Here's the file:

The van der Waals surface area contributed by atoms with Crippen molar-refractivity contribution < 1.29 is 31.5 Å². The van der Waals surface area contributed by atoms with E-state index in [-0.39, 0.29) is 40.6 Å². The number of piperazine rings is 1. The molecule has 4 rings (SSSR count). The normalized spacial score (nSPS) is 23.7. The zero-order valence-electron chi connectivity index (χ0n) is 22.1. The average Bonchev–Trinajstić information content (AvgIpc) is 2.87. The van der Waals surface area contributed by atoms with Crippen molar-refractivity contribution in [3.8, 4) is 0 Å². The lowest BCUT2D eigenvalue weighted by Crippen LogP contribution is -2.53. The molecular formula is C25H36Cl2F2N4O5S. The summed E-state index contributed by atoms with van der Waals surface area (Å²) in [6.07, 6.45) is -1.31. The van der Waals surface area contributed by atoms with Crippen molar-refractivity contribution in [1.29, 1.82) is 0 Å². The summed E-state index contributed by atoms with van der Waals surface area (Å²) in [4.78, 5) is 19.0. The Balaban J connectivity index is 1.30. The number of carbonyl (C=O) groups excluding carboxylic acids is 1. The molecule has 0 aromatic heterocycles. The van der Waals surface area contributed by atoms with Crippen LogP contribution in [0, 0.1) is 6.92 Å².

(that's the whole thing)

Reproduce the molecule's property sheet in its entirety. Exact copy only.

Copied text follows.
The van der Waals surface area contributed by atoms with Crippen molar-refractivity contribution < 1.29 is 31.5 Å². The van der Waals surface area contributed by atoms with E-state index in [-0.39, 0.29) is 40.6 Å². The number of piperazine rings is 1. The molecule has 4 rings (SSSR count). The normalized spacial score (nSPS) is 23.7. The zero-order valence-electron chi connectivity index (χ0n) is 22.1. The average Bonchev–Trinajstić information content (AvgIpc) is 2.87. The van der Waals surface area contributed by atoms with Crippen molar-refractivity contribution in [3.8, 4) is 0 Å². The lowest BCUT2D eigenvalue weighted by Crippen LogP contribution is -2.53. The molecular formula is C25H36Cl2F2N4O5S. The summed E-state index contributed by atoms with van der Waals surface area (Å²) in [6.07, 6.45) is -1.31. The van der Waals surface area contributed by atoms with Crippen molar-refractivity contribution in [1.29, 1.82) is 0 Å². The summed E-state index contributed by atoms with van der Waals surface area (Å²) in [4.78, 5) is 19.0. The Balaban J connectivity index is 1.30. The number of carbonyl (C=O) groups excluding carboxylic acids is 1. The molecule has 0 aromatic heterocycles. The van der Waals surface area contributed by atoms with Crippen LogP contribution in [0, 0.1) is 6.92 Å².